If a writer has checked off in all of these areas, then teach them something new and interesting to make their writing even better. For example, you might teach figurative language, sentence structure, comparison language, asking a question and answering it, etc.
7>> Grammar and Conventions
- Did the writer include capital letters, periods, punctuation?
- Did the writer misspell or misuse frequently confused words? (their, there, they’re or too, to, two)
- Do sentences need rewording?
You can bet I’ve included a cheat sheet to include in your conferring binder, folder, or notebook to help you make quick decisions during your conferences in Writing Workshop. (This is located in the FREE Resource Library.)
4// Move through the process multiple times.
Raise your hand if you’ve ever thought, “I need to move on, but I still have students that aren’t getting it. What do I do?” (This is usually me during Math!)
Move on. If a student is struggling with a specific skill, then sitting with the same piece of writing or same essay and rewriting it over and over will become exhausting. They will most likely only learn one thing about writing. They hate it. The more a student struggles, the more they need to move through the process so that they can see how all the little small parts fit together. Focus on what they are doing well and note what part of writing they are still having difficulty with so that you can address the same type of skill in the next round of essays or next unit. Remember: progress over perfection and process over product.
Just because the genre changes doesn’t mean the process changes.
Think about the three major genres of the Common Core Standards: Narrative, Informational, and Opinion writing. Each of those standards all include some form of the following:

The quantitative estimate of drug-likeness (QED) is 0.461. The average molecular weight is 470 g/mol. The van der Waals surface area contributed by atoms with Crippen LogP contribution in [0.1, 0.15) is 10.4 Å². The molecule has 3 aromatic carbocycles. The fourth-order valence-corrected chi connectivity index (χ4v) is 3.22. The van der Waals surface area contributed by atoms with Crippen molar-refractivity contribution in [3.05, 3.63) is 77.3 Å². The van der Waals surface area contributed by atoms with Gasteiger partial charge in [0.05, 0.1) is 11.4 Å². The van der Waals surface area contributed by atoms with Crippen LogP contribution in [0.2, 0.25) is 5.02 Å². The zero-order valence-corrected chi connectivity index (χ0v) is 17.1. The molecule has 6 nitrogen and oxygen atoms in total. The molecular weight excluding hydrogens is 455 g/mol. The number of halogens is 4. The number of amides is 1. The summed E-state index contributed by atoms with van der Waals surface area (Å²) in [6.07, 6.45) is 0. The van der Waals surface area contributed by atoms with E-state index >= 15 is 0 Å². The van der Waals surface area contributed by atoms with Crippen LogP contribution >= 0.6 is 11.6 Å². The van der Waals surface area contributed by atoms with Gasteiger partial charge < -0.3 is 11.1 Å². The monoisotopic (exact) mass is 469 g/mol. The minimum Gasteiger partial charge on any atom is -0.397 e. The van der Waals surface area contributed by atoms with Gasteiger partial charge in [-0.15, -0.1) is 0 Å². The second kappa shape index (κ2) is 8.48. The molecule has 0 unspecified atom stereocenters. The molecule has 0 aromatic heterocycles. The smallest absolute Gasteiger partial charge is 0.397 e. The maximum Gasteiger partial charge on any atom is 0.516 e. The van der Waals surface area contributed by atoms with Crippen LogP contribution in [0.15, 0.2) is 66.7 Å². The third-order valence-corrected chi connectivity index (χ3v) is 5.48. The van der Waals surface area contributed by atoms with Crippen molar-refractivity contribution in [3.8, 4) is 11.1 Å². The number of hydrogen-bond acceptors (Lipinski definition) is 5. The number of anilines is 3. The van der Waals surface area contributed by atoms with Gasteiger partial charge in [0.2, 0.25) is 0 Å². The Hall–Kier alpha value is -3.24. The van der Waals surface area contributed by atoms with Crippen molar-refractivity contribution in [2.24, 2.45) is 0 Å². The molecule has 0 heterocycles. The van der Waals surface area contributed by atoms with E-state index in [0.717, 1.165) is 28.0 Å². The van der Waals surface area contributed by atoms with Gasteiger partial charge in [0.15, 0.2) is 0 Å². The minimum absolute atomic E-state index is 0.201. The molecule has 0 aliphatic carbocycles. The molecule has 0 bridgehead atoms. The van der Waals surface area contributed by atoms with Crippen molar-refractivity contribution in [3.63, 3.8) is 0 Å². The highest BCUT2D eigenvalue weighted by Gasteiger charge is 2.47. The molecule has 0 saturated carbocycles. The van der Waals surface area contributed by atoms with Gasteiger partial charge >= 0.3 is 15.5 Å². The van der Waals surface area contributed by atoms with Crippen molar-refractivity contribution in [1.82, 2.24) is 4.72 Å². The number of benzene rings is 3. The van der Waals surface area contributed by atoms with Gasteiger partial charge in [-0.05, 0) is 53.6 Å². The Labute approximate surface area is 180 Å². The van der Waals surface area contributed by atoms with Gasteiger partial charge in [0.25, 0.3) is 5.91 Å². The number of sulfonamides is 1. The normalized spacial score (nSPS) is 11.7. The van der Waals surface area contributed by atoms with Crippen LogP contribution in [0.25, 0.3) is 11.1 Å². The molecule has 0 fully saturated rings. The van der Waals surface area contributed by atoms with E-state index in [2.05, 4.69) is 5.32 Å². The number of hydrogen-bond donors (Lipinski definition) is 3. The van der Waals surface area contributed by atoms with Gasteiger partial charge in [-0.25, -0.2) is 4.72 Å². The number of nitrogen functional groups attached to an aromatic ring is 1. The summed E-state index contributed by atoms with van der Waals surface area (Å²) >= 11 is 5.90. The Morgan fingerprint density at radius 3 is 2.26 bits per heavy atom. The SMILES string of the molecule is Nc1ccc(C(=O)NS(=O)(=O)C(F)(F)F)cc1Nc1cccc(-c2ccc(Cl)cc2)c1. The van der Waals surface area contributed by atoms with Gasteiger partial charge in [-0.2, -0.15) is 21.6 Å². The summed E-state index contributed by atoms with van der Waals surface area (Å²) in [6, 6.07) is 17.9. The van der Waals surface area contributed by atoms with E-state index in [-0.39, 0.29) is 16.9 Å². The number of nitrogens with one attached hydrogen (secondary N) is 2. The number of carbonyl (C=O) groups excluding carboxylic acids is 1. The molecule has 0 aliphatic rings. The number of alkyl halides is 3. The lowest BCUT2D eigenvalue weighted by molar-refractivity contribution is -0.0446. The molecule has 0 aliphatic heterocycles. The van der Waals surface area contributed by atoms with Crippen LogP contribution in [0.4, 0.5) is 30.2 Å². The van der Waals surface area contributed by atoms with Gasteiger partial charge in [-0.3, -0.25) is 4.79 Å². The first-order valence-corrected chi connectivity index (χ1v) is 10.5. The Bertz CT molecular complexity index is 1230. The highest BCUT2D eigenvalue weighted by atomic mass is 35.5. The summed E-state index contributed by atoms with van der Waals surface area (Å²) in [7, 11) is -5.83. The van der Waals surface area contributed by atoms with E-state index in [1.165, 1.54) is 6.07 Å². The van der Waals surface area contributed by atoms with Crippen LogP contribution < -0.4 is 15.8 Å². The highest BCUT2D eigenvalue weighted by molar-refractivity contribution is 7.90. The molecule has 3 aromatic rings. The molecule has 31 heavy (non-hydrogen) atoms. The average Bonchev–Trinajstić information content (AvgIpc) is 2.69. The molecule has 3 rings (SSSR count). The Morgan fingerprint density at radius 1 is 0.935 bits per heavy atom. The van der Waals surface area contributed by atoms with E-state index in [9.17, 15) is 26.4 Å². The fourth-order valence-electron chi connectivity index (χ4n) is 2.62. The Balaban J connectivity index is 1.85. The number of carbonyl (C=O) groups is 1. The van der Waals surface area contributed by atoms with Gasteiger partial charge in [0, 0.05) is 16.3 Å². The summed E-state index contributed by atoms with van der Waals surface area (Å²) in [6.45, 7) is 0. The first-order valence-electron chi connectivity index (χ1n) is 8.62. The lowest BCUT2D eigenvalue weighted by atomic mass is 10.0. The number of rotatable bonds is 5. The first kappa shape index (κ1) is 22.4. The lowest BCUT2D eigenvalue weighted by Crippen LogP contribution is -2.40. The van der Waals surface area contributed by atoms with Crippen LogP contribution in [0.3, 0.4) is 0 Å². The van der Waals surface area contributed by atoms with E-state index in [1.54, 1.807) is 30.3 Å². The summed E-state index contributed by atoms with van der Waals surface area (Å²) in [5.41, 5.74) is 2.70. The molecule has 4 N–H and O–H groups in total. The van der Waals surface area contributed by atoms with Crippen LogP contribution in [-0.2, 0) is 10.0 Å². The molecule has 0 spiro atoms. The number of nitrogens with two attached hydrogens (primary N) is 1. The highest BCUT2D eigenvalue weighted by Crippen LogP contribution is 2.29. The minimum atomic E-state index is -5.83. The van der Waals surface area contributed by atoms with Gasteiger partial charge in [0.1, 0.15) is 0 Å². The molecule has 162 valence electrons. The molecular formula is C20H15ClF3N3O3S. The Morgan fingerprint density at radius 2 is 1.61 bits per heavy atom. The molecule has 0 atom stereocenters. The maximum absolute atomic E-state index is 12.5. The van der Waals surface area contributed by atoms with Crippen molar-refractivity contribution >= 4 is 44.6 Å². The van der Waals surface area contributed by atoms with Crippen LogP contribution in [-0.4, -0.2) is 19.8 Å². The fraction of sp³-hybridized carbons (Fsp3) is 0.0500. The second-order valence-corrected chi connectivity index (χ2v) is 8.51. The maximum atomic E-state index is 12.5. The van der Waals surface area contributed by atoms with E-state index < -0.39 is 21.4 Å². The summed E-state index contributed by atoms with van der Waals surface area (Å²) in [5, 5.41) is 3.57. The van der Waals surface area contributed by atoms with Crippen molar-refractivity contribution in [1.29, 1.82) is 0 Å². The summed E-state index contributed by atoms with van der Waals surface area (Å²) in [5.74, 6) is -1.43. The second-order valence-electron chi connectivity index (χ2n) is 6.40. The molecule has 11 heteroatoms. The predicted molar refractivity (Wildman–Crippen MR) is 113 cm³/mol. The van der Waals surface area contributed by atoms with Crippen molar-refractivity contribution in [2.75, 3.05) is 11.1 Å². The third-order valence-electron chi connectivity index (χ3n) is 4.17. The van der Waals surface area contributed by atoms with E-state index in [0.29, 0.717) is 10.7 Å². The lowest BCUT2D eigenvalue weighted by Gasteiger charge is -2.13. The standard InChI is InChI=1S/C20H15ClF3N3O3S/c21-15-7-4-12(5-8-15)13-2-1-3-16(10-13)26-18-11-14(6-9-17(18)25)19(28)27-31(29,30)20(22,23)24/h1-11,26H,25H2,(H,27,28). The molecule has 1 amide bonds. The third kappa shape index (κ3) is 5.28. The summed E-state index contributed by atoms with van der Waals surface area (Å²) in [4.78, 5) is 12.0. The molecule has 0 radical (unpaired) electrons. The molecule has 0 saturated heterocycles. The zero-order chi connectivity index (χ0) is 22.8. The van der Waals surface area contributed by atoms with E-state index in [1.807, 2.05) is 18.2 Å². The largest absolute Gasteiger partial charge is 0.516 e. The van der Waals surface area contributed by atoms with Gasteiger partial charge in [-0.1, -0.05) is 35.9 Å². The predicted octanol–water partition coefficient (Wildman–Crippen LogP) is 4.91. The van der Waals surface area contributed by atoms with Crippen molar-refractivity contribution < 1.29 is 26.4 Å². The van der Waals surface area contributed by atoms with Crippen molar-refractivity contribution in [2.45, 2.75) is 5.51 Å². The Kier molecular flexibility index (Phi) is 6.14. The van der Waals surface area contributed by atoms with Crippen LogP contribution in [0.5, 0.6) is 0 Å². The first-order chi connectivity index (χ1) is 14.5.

- Beginning (hook, lead, intro, grabber …all the names)
- Ending (conclusion, closing)
- Transitional Words and Phrases
- Word Choice
- Craft Moves
- Paragraphs and Organization
- Structure for that type of writing
The structure, purpose, and content will change with each type of writing, but you can work on the techniques listed above within whatever unit you are working on. So, don’t get tripped up just because you need to switch units or need to move on. It will come around again. If many of your students are struggling with the same thing, then make it a big deal or focus in the next unit.
5// Fitting it all in the block.
Here we go. Let’s get real on how it looks inside the block! Before we dive into this, I do want to urge you to always be thinking about how you can use writing in other content areas or use your content areas to guide your writing topics when possible. Of course, it is not always possible. But the more we can integrate writing across content areas, the less stressed for TIME we are going to feel.
- Use a Timer Speaking from experience, it is so easy to talk through your entire writing block. Especially if you only have 30 minutes. This will also help you to keep your lessons tight and focused.
- Tightly Focused Mini-Lessons (see below) Keep your mini-lessons tightly focused, short and sweet. Get to the point right away. Be short and simple.
- Less is More Sometimes it feels like “I have so much I need to tell them! There is no way I can fit my lesson into 10-15 minutes!” I know. I’ve been there. But the more we talk, the less they are going to be able to try out what we are teaching. (I’ve been there too.) If we teach just enough that they know what they are trying to do, they have an example, and the motivation to TRY it. That’s enough. We can coach and support while they are writing. Making our teaching too long is like watching a movie that needed to end 3 hours ago. I am the queen of saying more than needs to be said and writing more than needs to be written. I tell stories like Luis in Ant Man. But just like Scott says: “Keep it simple! To the point.”